JEFFERSON — Health officials are urging residents to wear a mask, social distance and wash their hands as Wisconsin hit its highest one-day total of positive COVID-19 cases Saturday with 926.

After a spike in cases in Jefferson County over last weekend, cases here climbed to 315 with 7,640 negative cases on Friday and 360 with 8,077 cases on Sunday.

While positive cases continue to climb, more 7,617 more people tested as of Sunday than the prior day.

The state Department of Health Services reported 926 new confirmed cases on Saturday, breaking the new high of 850 Friday and 754 new positives Thursday. Of the roughly 36,448 people who have tested positive, 79 percent have recovered and 2 percent have died. There have been 821 deaths.

There were more than 300 people hospitalized statewide due to the virus, down from a peak of 446 in April. The number of people hospitalized also has been slowly increasing.

“Masking in our communities has been hit and miss. Setting the example by wearing a mask is critical. Even when walking into a restaurant, a mask is extremely helpful until you are seated,” said Marie Wiesmann, vice president of nursing services at Fort HealthCare.

“Definitely wear a mask whenever you are out and about in public, “she added. “Masks are respectful of others, courteous to those that have co-morbid conditions and are at higher risk to disease and compassionate.”

Face coverings or masks are recommended as a simple barrier to help prevent respiratory droplets from traveling into the air and onto other people when you talk, cough, sneeze or raise your voice, Wiesmann said.

“It is the one simple thing everyone can do to help prevent the spread of this virus. There are many universities that have studied the use of masks and found that they are exceptionally effective in preventing the spread of this virus. The University of Wisconsin System has mandated masking for all students returning to school this fall and health-care organizations across the country require masking upon entry for the same reasons,” she said.

Last weekend, Gail Scott, director of the Jefferson County Health Department, confirmed that 18 new cases of the virus and 23 overall for the weekend was the highest total since the pandemic began in March.

In neighboring Dane County, an indoor facemask mandate was ordered to start at 8 a.m. Monday for all businesses. The order, from Public Health Madison and Dane County, requires everyone age 5 and older to wear a face covering in any building where other people would be present. The exception is a person’s household or living unit.

The order applies to businesses, health-care settings, public transportation and going to someone else’s home.

Eating in a restaurant would be exempt from the order, but social distancing still would apply.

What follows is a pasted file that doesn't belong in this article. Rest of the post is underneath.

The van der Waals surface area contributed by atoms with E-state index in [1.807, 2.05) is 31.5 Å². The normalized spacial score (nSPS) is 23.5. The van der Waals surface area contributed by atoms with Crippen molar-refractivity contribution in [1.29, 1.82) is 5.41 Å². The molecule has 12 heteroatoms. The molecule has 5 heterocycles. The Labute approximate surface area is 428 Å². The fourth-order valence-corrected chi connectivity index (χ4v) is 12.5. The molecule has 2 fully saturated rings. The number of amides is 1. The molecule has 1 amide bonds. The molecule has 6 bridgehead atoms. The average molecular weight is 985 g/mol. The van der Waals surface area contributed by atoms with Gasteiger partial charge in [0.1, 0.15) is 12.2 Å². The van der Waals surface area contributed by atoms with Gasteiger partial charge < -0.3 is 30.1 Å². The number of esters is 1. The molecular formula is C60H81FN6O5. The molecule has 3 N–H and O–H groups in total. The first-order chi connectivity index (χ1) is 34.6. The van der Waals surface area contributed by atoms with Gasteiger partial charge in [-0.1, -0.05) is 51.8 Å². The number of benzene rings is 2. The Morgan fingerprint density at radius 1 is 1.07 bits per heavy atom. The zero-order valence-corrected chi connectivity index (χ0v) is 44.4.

Jefferson County currently has no mandate for wearing masks. However, doing so is strongly recommended.

The American Hospital, American Medical and American Nurses Association on Friday issued a public letter reminding residents to wear a mask, practice social distancing and wash your hands.

It noted that since the beginning of the COVID-19 pandemic, the organizations have urged Americans to protect themselves, their neighbors and their loved ones “amid the worst global health crisis in generations.”

In the first months, infections and deaths began to decline, the letter states.

“But in the weeks since states began reopening, some of the steps that were critical to the progress we made were too quickly abandoned. And we are now watching in real-time as a dramatic uptick in COVID-19 cases is erasing our hard-won gains,” according to the joint letter. “Hospitals in some states are at or nearing their ICU capacity. Shortages of personal protective equipment and testing supplies continue to pose a dire threat to health care workers and patients alike. And last week, Dr. Anthony Fauci told Congress that the U.S could see 100,000 new coronavirus cases each day if we do not take more precautions.”

The letter states that physicians, nurses, hospital and health system leaders, researchers and public health experts are urging the American public to take the simple steps we know will help stop the spread of the virus: wearing a face mask, maintaining physical distancing, and washing hands.

“We are not powerless in this public health crisis, and we can defeat it in the same way we defeated previous threats to public health — by allowing science and evidence to shape our decisions and inform our actions,” the letter states.

“The toll of this pandemic is already staggering, and it will take many more months, perhaps years, to truly understand its impact on our country and our way of life. But what is certain — and what the science and evidence are telling us – is that COVID-19 is not behind us and we must resist confusing re-opening with returning to normalcy,” the letter states.

“To those of you who are doing your part in helping turn the tide of this pandemic – thank you. Your actions are critical to stopping the spread of COVID-19. Moving forward, we must all remain vigilant and continue taking steps to mitigate the spread of the virus to protect each other and our loved ones. There is only one way we will get through this – together.”

More than 34,000 COVID cases in the state have been reported so far during the pandemic, according to the Wisconsin Department of health services.

Wiesmann said the mission of Fort Healthcare is to “improve the health and well-being of our communities” and the vision is to be the “Healthiest community in Wisconsin.”

“I would like to see everyone promoting “Mask UP Jefferson County!” she said.

The Associated Press contributed to this story.

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